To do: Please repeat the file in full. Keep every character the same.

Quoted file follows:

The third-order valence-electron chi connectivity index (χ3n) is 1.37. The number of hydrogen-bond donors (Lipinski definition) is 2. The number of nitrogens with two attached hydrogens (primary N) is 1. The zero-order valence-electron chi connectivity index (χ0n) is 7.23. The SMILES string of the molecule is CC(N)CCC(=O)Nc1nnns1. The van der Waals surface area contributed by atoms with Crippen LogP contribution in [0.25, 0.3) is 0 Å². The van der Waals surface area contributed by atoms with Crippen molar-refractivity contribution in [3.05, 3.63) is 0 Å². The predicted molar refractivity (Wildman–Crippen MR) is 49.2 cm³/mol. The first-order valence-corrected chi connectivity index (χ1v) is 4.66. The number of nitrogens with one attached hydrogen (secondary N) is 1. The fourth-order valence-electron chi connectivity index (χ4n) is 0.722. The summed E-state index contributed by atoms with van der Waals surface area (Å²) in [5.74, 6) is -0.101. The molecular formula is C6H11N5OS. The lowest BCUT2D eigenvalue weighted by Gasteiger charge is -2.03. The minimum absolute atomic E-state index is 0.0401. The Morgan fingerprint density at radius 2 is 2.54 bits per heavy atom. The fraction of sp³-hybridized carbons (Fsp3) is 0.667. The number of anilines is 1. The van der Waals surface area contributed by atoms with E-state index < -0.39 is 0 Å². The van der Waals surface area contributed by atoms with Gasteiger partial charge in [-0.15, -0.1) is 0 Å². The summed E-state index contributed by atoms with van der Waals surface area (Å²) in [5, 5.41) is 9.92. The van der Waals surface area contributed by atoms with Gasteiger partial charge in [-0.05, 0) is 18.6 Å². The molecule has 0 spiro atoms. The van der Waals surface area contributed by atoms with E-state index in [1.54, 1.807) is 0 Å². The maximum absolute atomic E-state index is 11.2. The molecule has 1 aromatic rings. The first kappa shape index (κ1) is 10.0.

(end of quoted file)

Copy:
The third-order valence-electron chi connectivity index (χ3n) is 1.37. The number of hydrogen-bond donors (Lipinski definition) is 2. The number of nitrogens with two attached hydrogens (primary N) is 1. The zero-order valence-electron chi connectivity index (χ0n) is 7.23. The SMILES string of the molecule is CC(N)CCC(=O)Nc1nnns1. The van der Waals surface area contributed by atoms with Crippen LogP contribution in [0.25, 0.3) is 0 Å². The van der Waals surface area contributed by atoms with Crippen molar-refractivity contribution in [3.05, 3.63) is 0 Å². The predicted molar refractivity (Wildman–Crippen MR) is 49.2 cm³/mol. The first-order valence-corrected chi connectivity index (χ1v) is 4.66. The number of nitrogens with one attached hydrogen (secondary N) is 1. The fourth-order valence-electron chi connectivity index (χ4n) is 0.722. The summed E-state index contributed by atoms with van der Waals surface area (Å²) in [5.74, 6) is -0.101. The molecular formula is C6H11N5OS. The lowest BCUT2D eigenvalue weighted by Gasteiger charge is -2.03. The minimum absolute atomic E-state index is 0.0401. The Morgan fingerprint density at radius 2 is 2.54 bits per heavy atom. The fraction of sp³-hybridized carbons (Fsp3) is 0.667. The number of anilines is 1. The van der Waals surface area contributed by atoms with E-state index < -0.39 is 0 Å². The van der Waals surface area contributed by atoms with Gasteiger partial charge in [-0.15, -0.1) is 0 Å². The summed E-state index contributed by atoms with van der Waals surface area (Å²) in [5, 5.41) is 9.92. The van der Waals surface area contributed by atoms with Gasteiger partial charge in [-0.05, 0) is 18.6 Å². The molecule has 0 spiro atoms. The van der Waals surface area contributed by atoms with E-state index in [1.54, 1.807) is 0 Å². The maximum absolute atomic E-state index is 11.2. The molecule has 1 aromatic rings. The first kappa shape index (κ1) is 10.0.